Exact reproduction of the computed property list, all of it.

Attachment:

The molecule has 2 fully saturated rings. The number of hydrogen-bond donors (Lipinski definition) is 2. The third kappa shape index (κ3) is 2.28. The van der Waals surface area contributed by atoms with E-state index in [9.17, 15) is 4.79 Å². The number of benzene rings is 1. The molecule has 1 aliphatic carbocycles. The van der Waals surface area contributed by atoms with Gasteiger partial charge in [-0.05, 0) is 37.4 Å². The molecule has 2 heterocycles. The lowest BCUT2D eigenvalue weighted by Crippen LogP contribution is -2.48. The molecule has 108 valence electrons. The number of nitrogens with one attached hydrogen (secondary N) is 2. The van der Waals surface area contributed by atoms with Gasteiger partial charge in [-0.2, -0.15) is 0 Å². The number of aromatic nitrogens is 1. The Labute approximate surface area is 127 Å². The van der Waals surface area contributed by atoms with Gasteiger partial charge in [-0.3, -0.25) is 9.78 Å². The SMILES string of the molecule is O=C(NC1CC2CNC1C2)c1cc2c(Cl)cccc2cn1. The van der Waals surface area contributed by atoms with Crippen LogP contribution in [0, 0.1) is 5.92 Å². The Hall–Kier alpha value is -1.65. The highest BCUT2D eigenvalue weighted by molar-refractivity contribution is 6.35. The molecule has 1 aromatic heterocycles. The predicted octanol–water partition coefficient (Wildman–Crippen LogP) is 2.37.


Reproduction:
The molecule has 2 fully saturated rings. The number of hydrogen-bond donors (Lipinski definition) is 2. The third kappa shape index (κ3) is 2.28. The van der Waals surface area contributed by atoms with E-state index in [9.17, 15) is 4.79 Å². The number of benzene rings is 1. The molecule has 1 aliphatic carbocycles. The van der Waals surface area contributed by atoms with Gasteiger partial charge in [-0.05, 0) is 37.4 Å². The molecule has 2 heterocycles. The lowest BCUT2D eigenvalue weighted by Crippen LogP contribution is -2.48. The molecule has 108 valence electrons. The number of nitrogens with one attached hydrogen (secondary N) is 2. The van der Waals surface area contributed by atoms with Gasteiger partial charge in [-0.2, -0.15) is 0 Å². The number of aromatic nitrogens is 1. The Labute approximate surface area is 127 Å². The van der Waals surface area contributed by atoms with Gasteiger partial charge in [-0.3, -0.25) is 9.78 Å². The SMILES string of the molecule is O=C(NC1CC2CNC1C2)c1cc2c(Cl)cccc2cn1. The van der Waals surface area contributed by atoms with Crippen LogP contribution in [0, 0.1) is 5.92 Å². The Hall–Kier alpha value is -1.65. The highest BCUT2D eigenvalue weighted by molar-refractivity contribution is 6.35. The molecule has 1 aromatic heterocycles. The predicted octanol–water partition coefficient (Wildman–Crippen LogP) is 2.37.